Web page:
A Reaction to the new Star Wars Trailer

We’re in full Oscar season now and the new Hunger Games movie opened to a huge box office. But this weekend, everyone was obsessed with one 88 second trailer.
Specifically, this 88 second trailer:

It’s already been remade in Lego, which represents some sort of success.

I didn’t want to write about this immediately, because I didn’t want to get caught up in the hype that everyone seems to be caught in. The new Star Wars trailer has been described in ways that describe the deities of most major religions. Obviously, there needs to be some sort of middle ground. Also, I was out of town and didn’t have access to my trusty computer.

But now I do, so I want to remind everyone that we need to remain guarded. But, I was quite excited when I saw the trailer. It demonstrates that the filmmakers are addressing the problems of past Star Wars films.

I can remember when the prequels were first announced and the fanfare that greeted that first trailer. YouTube wasn’t around then, so it was attached to a movie no one wanted to see. (I believe it was Wing Commander, which .) People would walk in, see the trailer, and then walk out and ask for their money back. Theaters had to quickly create policies to deter the practice. Magazines examined the trailer frame by frame to guess what was happening and how it would all tie in to the legendary Star Wars trilogy.

Luckily, you no longer have to spend money to see it for yourself:

The point is to get you to go see an upcoming movie. An editor has to find the best moments that work and see how they can attract an audience.

That Phantom Menace trailer was no different. The editor worked like Pavlov with a bell to get audiences to react in a certain way. We were teased with the classic Star Wars score. We saw new characters and settings that looked exciting. We even saw glimpses of the new technology that was bringing the story to life. Digital characters like Jar Jar Binks had never been done on that scale. It was amazing to witness that character in the trailer for the first time, in the same way it was amazing to see the huge technological leap that the first Star Wars film had.

But there was a problem with the trailer that no one recognized when it was first released.

One of the biggest weaknesses with the prequels was the performances. I don’t blame the actors – they were probably just as confused with the direction as the audience was. But it still made the films difficult to watch. It would have been very easy for the trailer to hide this with its images and the whole idea that we were finally getting a new film in the franchise.

But the trailer includes dialogue that would have been meaningless to anyone who doesn’t know the Star Wars mythos. And it’s all delivered in a stilted manner to give plot points that, ultimately, the saga didn’t need. Had the trailer eliminated those moments, it would have been perfect. The fact it didn’t demonstrates George Lucas’ overconfidence in the film he had just made.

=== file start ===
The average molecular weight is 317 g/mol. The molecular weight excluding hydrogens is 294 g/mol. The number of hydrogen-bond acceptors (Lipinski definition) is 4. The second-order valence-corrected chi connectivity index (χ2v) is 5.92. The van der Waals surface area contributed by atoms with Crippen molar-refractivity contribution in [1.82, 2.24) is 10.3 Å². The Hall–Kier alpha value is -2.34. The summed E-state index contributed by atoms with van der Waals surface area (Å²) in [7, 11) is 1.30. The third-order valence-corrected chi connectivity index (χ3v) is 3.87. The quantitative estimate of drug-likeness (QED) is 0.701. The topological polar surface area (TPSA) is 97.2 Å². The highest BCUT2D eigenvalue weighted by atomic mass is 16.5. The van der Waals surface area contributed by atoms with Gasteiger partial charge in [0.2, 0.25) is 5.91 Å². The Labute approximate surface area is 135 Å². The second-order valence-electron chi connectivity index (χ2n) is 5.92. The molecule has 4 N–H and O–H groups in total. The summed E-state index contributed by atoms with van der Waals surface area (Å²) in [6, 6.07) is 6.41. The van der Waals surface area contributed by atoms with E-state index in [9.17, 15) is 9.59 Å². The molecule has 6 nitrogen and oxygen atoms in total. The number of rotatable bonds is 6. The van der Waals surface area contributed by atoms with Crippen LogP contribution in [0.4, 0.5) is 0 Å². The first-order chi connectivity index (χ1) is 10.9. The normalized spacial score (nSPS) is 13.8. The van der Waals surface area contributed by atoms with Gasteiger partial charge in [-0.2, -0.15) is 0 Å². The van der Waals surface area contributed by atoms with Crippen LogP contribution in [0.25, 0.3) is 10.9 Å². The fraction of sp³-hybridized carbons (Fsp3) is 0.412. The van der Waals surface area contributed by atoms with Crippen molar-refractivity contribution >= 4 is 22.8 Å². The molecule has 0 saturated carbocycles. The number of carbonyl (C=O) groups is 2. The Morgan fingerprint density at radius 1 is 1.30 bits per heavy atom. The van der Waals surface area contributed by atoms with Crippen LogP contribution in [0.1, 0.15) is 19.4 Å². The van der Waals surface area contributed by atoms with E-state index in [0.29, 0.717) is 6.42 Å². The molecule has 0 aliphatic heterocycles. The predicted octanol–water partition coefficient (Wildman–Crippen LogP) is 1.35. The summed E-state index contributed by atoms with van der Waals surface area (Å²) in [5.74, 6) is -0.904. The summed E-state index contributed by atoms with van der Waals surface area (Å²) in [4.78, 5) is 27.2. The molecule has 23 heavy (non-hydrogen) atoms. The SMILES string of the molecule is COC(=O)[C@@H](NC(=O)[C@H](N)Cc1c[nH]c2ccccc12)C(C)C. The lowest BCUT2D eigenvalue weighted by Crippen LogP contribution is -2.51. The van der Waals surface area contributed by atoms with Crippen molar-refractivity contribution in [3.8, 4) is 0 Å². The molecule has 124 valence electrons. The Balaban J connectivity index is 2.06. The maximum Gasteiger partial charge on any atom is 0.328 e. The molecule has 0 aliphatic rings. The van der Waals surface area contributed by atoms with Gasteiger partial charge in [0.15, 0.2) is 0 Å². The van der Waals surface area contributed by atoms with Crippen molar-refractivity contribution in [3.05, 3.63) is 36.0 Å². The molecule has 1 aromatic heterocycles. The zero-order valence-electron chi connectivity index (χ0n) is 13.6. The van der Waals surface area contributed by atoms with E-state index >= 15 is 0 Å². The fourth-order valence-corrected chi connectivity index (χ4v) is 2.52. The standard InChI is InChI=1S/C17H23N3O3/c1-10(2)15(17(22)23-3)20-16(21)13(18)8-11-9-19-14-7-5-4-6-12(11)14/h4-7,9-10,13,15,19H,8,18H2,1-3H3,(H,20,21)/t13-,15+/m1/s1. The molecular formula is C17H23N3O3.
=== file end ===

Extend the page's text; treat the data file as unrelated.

But now that time has passed, a good filmmaker would need to examine what works about the franchise and what didn’t. And that trailer demonstrates that J.J. Abrams is at least willing to take a look and actually improve on some things that went wrong.

Yes, the trailer does not include much about the plot. I have seen websites that reportedly leak details about the story and how it will end. But I honestly have not been following them. I remember when that happened the last go around and how most of those spoilers were wrong. Besides, the trailer is smart in not revealing too much.

Its strengths are in create those images to tease us. There is no dialogue outside of Andy Serkis’ narration. The villain teases us with a lightsaber we have never seen. The trailer shows us things we’ve seen and with new characters that we haven’t. It’s a very effective 88 seconds that piqued my interest in a franchise I had thought dead. I will reserve my judgement for the film, but I at least what to see it now.

I remain guarded because I know that Star Wars does not automatically equal “good.” The franchise has been wildly inconsistent. I am hoping that J.J. Abrams can revive a franchise. Despite my attitude, I don’t like seeing films fail. And this is a film that will be seen by everyone and become a cultural milestone. I can only hope that it’s worthwhile.

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